Etymology
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manic (adj.)

"pertaining to or affected with mania," 1902, from mania + -ic. The clinical term manic depressive also is from 1902; manic depression is first attested 1903. An older name for it was circular insanity (1857), from French folie circulaire (1854).

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*men- (1)

Proto-Indo-European root meaning "to think," with derivatives referring to qualities and states of mind or thought.

It forms all or part of: admonish; Ahura Mazda; ament; amentia; amnesia; amnesty; anamnesis; anamnestic; automatic; automaton; balletomane; comment; compos mentis; dement; demonstrate; Eumenides; idiomatic; maenad; -mancy; mandarin; mania; maniac; manic; mantic; mantis; mantra; memento; mens rea; mental; mention; mentor; mind; Minerva; minnesinger; mnemonic; Mnemosyne; money; monition; monitor; monster; monument; mosaic; Muse; museum; music; muster; premonition; reminiscence; reminiscent; summon.

It is the hypothetical source of/evidence for its existence is provided by: Sanskrit manas- "mind, spirit," matih "thought," munih "sage, seer;" Avestan manah- "mind, spirit;" Greek memona "I yearn," mania "madness," mantis "one who divines, prophet, seer;" Latin mens "mind, understanding, reason," memini "I remember," mentio "remembrance;" Lithuanian mintis "thought, idea," Old Church Slavonic mineti "to believe, think," Russian pamjat "memory;" Gothic gamunds, Old English gemynd "memory, remembrance; conscious mind, intellect."

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hypomania (n.)
"manic elation accompanied by quickened perception," 1843 (as a clinical word from 1882, from German hypomanie, 1881); see hypo- "under, beneath" + mania. Related: Hypomaniac; hypomanic.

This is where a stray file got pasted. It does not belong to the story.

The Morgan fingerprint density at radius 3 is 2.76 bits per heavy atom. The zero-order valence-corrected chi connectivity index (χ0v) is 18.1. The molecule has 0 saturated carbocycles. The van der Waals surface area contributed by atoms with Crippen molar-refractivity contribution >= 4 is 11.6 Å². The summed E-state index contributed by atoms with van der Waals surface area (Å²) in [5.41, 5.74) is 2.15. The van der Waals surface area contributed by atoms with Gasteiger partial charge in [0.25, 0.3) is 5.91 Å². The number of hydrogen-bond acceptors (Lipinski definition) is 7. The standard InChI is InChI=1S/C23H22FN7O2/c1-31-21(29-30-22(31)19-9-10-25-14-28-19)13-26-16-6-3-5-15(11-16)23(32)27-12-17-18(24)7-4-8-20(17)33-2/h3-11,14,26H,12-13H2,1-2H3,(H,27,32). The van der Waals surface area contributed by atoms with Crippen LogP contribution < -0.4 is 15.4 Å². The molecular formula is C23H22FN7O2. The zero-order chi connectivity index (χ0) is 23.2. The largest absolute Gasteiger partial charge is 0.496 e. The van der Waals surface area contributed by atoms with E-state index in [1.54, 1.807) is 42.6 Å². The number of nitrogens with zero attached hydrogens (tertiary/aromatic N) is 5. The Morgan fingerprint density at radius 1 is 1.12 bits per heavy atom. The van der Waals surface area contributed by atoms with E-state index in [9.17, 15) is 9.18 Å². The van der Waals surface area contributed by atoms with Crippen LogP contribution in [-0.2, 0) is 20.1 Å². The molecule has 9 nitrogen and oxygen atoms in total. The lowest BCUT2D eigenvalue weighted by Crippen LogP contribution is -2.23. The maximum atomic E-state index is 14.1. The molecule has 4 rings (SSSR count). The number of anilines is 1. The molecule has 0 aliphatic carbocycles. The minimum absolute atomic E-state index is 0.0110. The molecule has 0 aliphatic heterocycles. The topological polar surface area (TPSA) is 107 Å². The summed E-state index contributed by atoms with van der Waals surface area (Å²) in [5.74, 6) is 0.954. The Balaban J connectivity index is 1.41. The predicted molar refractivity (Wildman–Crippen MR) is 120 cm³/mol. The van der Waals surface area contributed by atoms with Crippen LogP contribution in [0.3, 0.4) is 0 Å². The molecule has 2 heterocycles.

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bipolar (adj.)
"having two poles;" see bi- "two" + polar. From 1810 in figurative sense of "of double aspect;" 1859 with reference to anatomy ("having two processes from opposite poles," of nerve cells). Psychiatric use in reference to what had been called manic-depressive psychosis is said to have begun 1957 with German psychiatrist Karl Leonhard. The term became popular early 1990s. Bipolar disorder was in DSM III (1980).
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crazy (adj.)

1570s, "diseased, sickly" (a sense now obsolete); 1580s, "broken, impaired, full of cracks or flaws," from craze + -y (2). Meaning "deranged, demented, of unsound mind or behaving as so" is from 1610s. Jazz slang sense "cool, exciting" is attested by 1927. Related: Crazily; craziness.

To drive (someone) crazy is attested by 1873. To do something like crazy "with manic vigor or frequency" is by 1905. Phrase crazy like a fox has origins by 1935. Crazy Horse, name of the Teton Lakhota (Siouan) war leader (d. 1877), translates thašuka witko, literally "his horse is crazy." Crazy-quilt (1886) preserves the original "break to pieces" sense of craze (v.). Crazy bone as an alternative to funny bone is recorded by 1853.

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Manichaean 

also Manichean, 1550s (n.) "an adherent of the religious system taught by Manichaeus;" 1630s (adj.) "of or pertaining to the Manichaeans or their doctrines;" from Latin Manichaeus (see Manichaeism).

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manicure (v.)

"apply manicure treatment to, care for (the hands and fingernails)," 1885, from manicure (n.). Related: Manicured; manicuring.

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manicotti (n.)

in cookery, 1946, from Italian manicotti, said to mean literally "hand-warmers, muff," from Latin manicae "long sleeves of a tunic, gloves; armlets, gauntlets; handcuffs" (see manacle (n.)).

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manicure (n.)

1873, "one who professionally treats hands and fingernails," from French manicure, literally "the care of the hands and fingernails," from Latin manus "hand" (from PIE root *man- (2) "hand") + cura "care" (see cure (n.1)). Meaning "treatment and care of the hands and fingernails" is attested by 1887.

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manicurist (n.)

"one whose profession is to give manicure treatments, one who makes a business of trimming and polishing the nails, removing blemishes from the hands, etc.," 1884, from manicure (n.) + -ist.

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